Winter Camping Tips

Winter isn’t officially here for a few more weeks, but the mercury is dropping and most regions have already received their first snowfall. Some of our customers prefer to stay home bundled up in the winter, but we know we still have a few hardcore campers who want to take the family out and camp all winter. So whether you want to go tent camping or take out the travel trailer, we’ve got some tips for you. Some of these winter camping tips may seem obvious, but there are probably some great tips here that are new to you.

 Additional gear to pack: When it’s cold outside, you’ll obviously need more, and warmer clothes. Be sure to pack layers so that you can add or remove those layers as the temperature and your activity levels change. If you are tent camping, and there might be snow, be sure to pack some snow stakes. A normal ground stake won’t hold in any snow, but a snow stake is designed to hold your tent and guy lines firmly in place, even when there is no dirt to grab onto.. Also, be sure to remember that when you are sleeping on the ground, what’s underneath is as important as what’s on top of you. So make sure you have a good sleeping pad. A PahaQue TentRug will keep your tent clean as well as provide an extra layer between you and the ground. The early sunsets also mean you’ll want to have a nice headlamp to see your way around after dark. A book or a set of playing cards can also help keep you occupied once the sun goes down.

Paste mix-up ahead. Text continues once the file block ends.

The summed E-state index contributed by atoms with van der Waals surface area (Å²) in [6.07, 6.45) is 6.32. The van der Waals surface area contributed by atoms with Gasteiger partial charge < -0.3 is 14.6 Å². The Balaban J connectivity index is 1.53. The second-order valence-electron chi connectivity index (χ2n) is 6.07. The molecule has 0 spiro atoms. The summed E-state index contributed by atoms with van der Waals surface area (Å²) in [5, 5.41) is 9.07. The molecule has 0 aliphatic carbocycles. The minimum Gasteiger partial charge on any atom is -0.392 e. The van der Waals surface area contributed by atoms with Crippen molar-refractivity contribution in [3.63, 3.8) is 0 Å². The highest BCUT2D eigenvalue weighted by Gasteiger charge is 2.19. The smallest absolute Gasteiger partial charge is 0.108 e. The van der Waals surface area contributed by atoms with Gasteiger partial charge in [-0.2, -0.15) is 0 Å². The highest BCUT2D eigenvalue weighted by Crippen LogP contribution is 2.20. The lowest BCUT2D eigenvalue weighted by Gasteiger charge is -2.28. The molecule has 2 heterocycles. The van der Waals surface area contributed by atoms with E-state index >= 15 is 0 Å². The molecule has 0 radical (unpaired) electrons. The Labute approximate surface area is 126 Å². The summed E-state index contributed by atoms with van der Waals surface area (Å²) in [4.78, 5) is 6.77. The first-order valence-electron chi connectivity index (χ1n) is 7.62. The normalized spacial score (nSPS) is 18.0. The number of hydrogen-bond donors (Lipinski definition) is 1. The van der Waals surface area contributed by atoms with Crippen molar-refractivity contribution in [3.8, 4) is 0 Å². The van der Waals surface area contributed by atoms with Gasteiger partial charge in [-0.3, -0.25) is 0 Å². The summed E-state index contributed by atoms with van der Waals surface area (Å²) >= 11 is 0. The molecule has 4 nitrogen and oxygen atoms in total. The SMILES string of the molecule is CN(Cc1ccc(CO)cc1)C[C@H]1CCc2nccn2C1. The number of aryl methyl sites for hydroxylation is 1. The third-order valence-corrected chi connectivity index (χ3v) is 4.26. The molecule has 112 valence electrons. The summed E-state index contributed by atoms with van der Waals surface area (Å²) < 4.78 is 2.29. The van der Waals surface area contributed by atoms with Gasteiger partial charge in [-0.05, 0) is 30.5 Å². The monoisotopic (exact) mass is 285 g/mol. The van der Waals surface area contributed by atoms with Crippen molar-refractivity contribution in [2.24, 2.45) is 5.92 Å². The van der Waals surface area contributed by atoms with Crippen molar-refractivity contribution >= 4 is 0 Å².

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When choosing a camping spot: Look for wind protection. A natural wind block, like trees, hills or even big boulders can cut down on the wind and make your winter camping experience a little more comfortable. You should also look for where the sun will rise and try and position your trailer or tent to catch the morning sun, so you can take advantage of those warming rays. If you are in an area with snow, be sure to watch out for trees with dead or dying branches, as the weight of the snow would be the final straw that causes those branches to break. You don’t want to be set up underneath when that happens. winter-2683845_1920(1).jpg